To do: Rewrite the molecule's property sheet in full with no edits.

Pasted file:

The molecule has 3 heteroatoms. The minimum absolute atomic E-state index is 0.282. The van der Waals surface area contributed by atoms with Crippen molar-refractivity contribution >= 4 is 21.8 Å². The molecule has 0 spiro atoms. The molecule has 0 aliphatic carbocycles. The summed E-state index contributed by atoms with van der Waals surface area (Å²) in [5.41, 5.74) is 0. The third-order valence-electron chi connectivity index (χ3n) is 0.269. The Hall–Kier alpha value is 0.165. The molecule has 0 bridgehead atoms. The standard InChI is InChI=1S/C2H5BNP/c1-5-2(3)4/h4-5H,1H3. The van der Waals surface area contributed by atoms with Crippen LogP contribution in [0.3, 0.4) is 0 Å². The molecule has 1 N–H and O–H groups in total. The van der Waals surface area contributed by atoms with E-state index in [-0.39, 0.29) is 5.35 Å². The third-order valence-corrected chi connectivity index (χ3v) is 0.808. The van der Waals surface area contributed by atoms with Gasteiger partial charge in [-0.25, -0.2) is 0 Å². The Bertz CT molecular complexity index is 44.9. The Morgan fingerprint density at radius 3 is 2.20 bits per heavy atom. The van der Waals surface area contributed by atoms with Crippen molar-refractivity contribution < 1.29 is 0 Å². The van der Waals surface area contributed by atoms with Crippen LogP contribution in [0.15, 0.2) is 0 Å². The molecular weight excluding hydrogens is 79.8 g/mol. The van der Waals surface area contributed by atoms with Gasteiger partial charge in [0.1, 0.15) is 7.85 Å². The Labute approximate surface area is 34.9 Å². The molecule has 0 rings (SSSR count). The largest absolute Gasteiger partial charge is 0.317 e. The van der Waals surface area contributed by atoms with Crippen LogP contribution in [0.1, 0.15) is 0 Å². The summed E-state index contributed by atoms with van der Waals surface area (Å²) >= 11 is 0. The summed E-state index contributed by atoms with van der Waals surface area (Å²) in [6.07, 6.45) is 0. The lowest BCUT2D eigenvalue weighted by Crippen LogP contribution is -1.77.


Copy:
The molecule has 3 heteroatoms. The minimum absolute atomic E-state index is 0.282. The van der Waals surface area contributed by atoms with Crippen molar-refractivity contribution >= 4 is 21.8 Å². The molecule has 0 spiro atoms. The molecule has 0 aliphatic carbocycles. The summed E-state index contributed by atoms with van der Waals surface area (Å²) in [5.41, 5.74) is 0. The third-order valence-electron chi connectivity index (χ3n) is 0.269. The Hall–Kier alpha value is 0.165. The molecule has 0 bridgehead atoms. The standard InChI is InChI=1S/C2H5BNP/c1-5-2(3)4/h4-5H,1H3. The van der Waals surface area contributed by atoms with Crippen LogP contribution in [0.3, 0.4) is 0 Å². The molecule has 1 N–H and O–H groups in total. The van der Waals surface area contributed by atoms with E-state index in [-0.39, 0.29) is 5.35 Å². The third-order valence-corrected chi connectivity index (χ3v) is 0.808. The van der Waals surface area contributed by atoms with Gasteiger partial charge in [-0.25, -0.2) is 0 Å². The Bertz CT molecular complexity index is 44.9. The Morgan fingerprint density at radius 3 is 2.20 bits per heavy atom. The van der Waals surface area contributed by atoms with Crippen molar-refractivity contribution < 1.29 is 0 Å². The van der Waals surface area contributed by atoms with Crippen LogP contribution in [0.15, 0.2) is 0 Å². The molecular weight excluding hydrogens is 79.8 g/mol. The van der Waals surface area contributed by atoms with Gasteiger partial charge in [0.1, 0.15) is 7.85 Å². The Labute approximate surface area is 34.9 Å². The molecule has 0 rings (SSSR count). The largest absolute Gasteiger partial charge is 0.317 e. The van der Waals surface area contributed by atoms with Crippen LogP contribution in [0.1, 0.15) is 0 Å². The summed E-state index contributed by atoms with van der Waals surface area (Å²) >= 11 is 0. The summed E-state index contributed by atoms with van der Waals surface area (Å²) in [6.07, 6.45) is 0. The lowest BCUT2D eigenvalue weighted by Crippen LogP contribution is -1.77.